On Simplicity

I just watched a YouTube video on P vs. NP and the computational complexity zoo inspired by the Complexity Zoo Wiki. Despite the title, the video ended with a couple of quotes about simplicity. The first was Attributed to Frederic Chopin:

Simplicity is the final achievement. After one has played a vast quantity of notes and more notes, it is simplicity that emerges as the crowning reward of art.


The second one was from “Some of the Dharma” by Jack Kerouac. It was actually paraphrased from the original:

Soon I’ll find the right words, they’ll be very simple.

I didn’t know either of these before but they reminded me of a couple of favourites. One from Antoine de Saint-Exupery, French writer, poet, aristocrat and pioneering aviator:

A designer knows he has achieved perfection not when there is nothing left to add, but when there is nothing left to take away.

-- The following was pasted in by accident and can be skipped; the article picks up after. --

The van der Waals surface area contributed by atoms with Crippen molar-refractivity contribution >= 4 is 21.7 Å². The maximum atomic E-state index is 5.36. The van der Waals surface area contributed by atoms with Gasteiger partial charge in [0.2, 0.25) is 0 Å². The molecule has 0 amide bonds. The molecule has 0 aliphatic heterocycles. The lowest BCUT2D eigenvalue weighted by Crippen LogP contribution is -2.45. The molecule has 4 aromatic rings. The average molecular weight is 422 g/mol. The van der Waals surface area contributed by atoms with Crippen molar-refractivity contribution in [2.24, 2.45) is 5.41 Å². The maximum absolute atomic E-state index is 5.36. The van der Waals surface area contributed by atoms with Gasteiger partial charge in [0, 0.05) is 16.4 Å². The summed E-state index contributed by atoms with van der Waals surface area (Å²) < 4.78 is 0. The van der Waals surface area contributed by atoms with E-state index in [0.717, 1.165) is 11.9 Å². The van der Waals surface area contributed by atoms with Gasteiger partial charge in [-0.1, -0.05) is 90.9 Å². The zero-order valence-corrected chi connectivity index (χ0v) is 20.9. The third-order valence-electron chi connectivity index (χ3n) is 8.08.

And finally one which is widely attributed to Einstein:

A scientific theory should be as simple as possible, but no simpler.

(According to Did Einstein Really Say That? there is no evidence that he did – it may have originated as a compressed version of something he said in a 1933 lecture).

So there you have it, four people from different walks of life, from literature science and music, all saying essentially the same thing.

I guess I should add something about the KISS Principle, an acronym reportedly coined by Kelly Johnson, lead engineer at Lockheed Skunkworks, who transcribed it as “Keep it simple stupid”.

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